Nestle Breaks With Food Industry, Supports Government’s Sodium Reduction Targets

By supporting the FDA initiative, Nestlé is breaking from its fellow members of a powerful food industry alliance.

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In a controversial break from the rest of the food industry, the world’s largest food company has voiced support for a White House-backed initiative that seeks to set voluntary sodium reduction targets for major food companies, according to Quartz, a website that describes itself as a guide to the new global economy for people in business who are excited by change.

Nestlé is supporting the U.S. Food and Drug Administration (FDA) effort to get food makers to decrease the amount of sodium Americans eat. The company is also reaching out to members of the U.S. Congress who could otherwise stymie the initiative by blocking funding, sources say.

The reduction effort comes as part of a larger White House initiative to combat chronic health problems rampant in the U.S., including Type 2 diabetes, cardiovascular disease, and obesity.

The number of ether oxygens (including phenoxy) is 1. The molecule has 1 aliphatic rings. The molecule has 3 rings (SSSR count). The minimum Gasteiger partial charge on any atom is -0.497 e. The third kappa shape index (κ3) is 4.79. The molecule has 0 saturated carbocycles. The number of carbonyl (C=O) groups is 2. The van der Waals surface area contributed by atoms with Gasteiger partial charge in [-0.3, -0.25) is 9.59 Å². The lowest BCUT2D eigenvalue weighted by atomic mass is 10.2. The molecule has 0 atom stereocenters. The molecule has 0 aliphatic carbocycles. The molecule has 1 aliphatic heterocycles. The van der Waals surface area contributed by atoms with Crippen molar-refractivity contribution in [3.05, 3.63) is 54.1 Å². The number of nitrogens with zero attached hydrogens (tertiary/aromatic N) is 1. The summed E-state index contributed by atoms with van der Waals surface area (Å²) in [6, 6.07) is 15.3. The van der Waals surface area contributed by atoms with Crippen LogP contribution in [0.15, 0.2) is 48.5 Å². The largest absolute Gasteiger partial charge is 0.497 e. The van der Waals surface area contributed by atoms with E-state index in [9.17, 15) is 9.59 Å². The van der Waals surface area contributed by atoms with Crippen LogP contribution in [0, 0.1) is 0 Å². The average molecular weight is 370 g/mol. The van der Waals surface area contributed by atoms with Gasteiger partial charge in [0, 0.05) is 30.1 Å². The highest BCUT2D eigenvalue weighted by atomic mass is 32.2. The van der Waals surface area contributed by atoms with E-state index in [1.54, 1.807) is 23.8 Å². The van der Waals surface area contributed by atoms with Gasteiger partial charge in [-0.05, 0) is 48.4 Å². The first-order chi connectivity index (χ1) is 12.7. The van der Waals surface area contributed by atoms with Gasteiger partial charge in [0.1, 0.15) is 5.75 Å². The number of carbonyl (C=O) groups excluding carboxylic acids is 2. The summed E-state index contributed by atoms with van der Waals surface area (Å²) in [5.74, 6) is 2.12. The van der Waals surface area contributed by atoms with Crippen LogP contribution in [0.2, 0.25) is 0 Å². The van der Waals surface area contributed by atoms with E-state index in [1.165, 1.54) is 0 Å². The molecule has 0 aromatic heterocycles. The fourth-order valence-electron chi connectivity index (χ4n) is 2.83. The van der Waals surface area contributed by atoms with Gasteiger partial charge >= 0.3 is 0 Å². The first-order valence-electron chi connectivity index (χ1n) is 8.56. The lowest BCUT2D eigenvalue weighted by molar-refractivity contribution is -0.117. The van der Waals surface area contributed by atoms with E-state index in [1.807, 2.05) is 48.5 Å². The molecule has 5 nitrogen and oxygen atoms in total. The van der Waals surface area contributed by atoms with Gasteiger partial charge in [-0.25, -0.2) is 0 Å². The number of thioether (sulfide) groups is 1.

By supporting the FDA initiative, Nestlé is breaking from its fellow members of a powerful food industry alliance. The Grocery Manufacturers Association has lobbied against the FDA setting targets until after two other government bodies—the Centers for Disease Control and Prevention and the Institute of Medicine—have completed their own studies.

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Editors Insight: Everyone knows that consumer preference for healthier food is changing the food business, but not everyone realizes just how fast the industry is changing. This is critically important to the food logistics industry since logistics plays a key support role.

Consumer demand has a symbiotic relationship with technology. As consumer demand changes, the technology that allows new products to come to market responds to these demands with new products which, in turn, impact demand.

The technology deployed in food production, distribution, transportation and information is evolving and facilitating the introduction of new products.

A CNBC report yesterday noted that the growing demand for organic, allergen-free and better-for-you food will reach $1 trillion by 2017, and this demand is fueling a crop of startup companies in which venture capitalists have invested $2 billion in the last year.

Nestle recognizes what one observer noted in the CNBC report: “There is a seismic change in what people are eating and want out of their food and beverages.” 5-6-16 By Elliot Maras